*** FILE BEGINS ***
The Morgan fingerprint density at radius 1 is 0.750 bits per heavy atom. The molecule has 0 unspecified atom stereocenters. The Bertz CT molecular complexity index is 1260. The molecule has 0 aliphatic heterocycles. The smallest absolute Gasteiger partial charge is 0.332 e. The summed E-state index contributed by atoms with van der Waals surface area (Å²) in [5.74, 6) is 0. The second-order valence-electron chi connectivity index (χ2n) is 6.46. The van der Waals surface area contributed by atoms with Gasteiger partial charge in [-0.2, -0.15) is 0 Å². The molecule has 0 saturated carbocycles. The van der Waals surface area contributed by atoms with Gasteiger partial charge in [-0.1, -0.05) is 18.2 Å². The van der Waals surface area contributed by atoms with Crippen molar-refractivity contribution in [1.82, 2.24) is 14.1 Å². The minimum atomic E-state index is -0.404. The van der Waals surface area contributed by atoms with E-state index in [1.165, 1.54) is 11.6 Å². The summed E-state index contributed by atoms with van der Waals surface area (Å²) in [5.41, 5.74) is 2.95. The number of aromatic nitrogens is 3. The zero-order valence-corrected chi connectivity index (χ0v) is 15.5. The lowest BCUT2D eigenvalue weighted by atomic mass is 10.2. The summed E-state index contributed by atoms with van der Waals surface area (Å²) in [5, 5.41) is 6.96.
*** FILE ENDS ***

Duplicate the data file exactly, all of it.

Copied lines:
The Morgan fingerprint density at radius 1 is 0.750 bits per heavy atom. The molecule has 0 unspecified atom stereocenters. The Bertz CT molecular complexity index is 1260. The molecule has 0 aliphatic heterocycles. The smallest absolute Gasteiger partial charge is 0.332 e. The summed E-state index contributed by atoms with van der Waals surface area (Å²) in [5.74, 6) is 0. The second-order valence-electron chi connectivity index (χ2n) is 6.46. The van der Waals surface area contributed by atoms with Gasteiger partial charge in [-0.2, -0.15) is 0 Å². The molecule has 0 saturated carbocycles. The van der Waals surface area contributed by atoms with Gasteiger partial charge in [-0.1, -0.05) is 18.2 Å². The van der Waals surface area contributed by atoms with Crippen molar-refractivity contribution in [1.82, 2.24) is 14.1 Å². The minimum atomic E-state index is -0.404. The van der Waals surface area contributed by atoms with E-state index in [1.165, 1.54) is 11.6 Å². The summed E-state index contributed by atoms with van der Waals surface area (Å²) in [5.41, 5.74) is 2.95. The number of aromatic nitrogens is 3. The zero-order valence-corrected chi connectivity index (χ0v) is 15.5. The lowest BCUT2D eigenvalue weighted by atomic mass is 10.2. The summed E-state index contributed by atoms with van der Waals surface area (Å²) in [5, 5.41) is 6.96.